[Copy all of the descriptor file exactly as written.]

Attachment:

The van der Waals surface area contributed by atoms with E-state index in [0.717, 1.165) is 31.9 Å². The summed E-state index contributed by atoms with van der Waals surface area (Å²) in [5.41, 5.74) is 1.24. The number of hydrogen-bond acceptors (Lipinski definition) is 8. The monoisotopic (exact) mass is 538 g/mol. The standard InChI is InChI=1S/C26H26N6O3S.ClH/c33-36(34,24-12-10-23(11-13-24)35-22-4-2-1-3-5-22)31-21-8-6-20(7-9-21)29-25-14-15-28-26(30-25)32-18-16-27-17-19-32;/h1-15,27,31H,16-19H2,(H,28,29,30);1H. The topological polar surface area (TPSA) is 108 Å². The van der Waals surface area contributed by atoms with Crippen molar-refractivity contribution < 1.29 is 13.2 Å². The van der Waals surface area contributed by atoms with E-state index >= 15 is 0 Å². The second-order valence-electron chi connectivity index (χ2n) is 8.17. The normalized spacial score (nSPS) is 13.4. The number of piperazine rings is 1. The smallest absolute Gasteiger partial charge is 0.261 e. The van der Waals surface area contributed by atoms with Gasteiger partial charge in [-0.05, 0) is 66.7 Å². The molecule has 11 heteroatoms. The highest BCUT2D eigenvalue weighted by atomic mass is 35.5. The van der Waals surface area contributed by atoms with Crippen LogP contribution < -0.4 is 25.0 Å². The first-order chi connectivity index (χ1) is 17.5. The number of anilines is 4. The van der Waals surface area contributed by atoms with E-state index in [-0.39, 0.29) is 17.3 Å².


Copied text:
The van der Waals surface area contributed by atoms with E-state index in [0.717, 1.165) is 31.9 Å². The summed E-state index contributed by atoms with van der Waals surface area (Å²) in [5.41, 5.74) is 1.24. The number of hydrogen-bond acceptors (Lipinski definition) is 8. The monoisotopic (exact) mass is 538 g/mol. The standard InChI is InChI=1S/C26H26N6O3S.ClH/c33-36(34,24-12-10-23(11-13-24)35-22-4-2-1-3-5-22)31-21-8-6-20(7-9-21)29-25-14-15-28-26(30-25)32-18-16-27-17-19-32;/h1-15,27,31H,16-19H2,(H,28,29,30);1H. The topological polar surface area (TPSA) is 108 Å². The van der Waals surface area contributed by atoms with Crippen molar-refractivity contribution < 1.29 is 13.2 Å². The van der Waals surface area contributed by atoms with E-state index >= 15 is 0 Å². The second-order valence-electron chi connectivity index (χ2n) is 8.17. The normalized spacial score (nSPS) is 13.4. The number of piperazine rings is 1. The smallest absolute Gasteiger partial charge is 0.261 e. The van der Waals surface area contributed by atoms with Gasteiger partial charge in [-0.05, 0) is 66.7 Å². The molecule has 11 heteroatoms. The highest BCUT2D eigenvalue weighted by atomic mass is 35.5. The van der Waals surface area contributed by atoms with Crippen LogP contribution < -0.4 is 25.0 Å². The first-order chi connectivity index (χ1) is 17.5. The number of anilines is 4. The van der Waals surface area contributed by atoms with E-state index in [-0.39, 0.29) is 17.3 Å².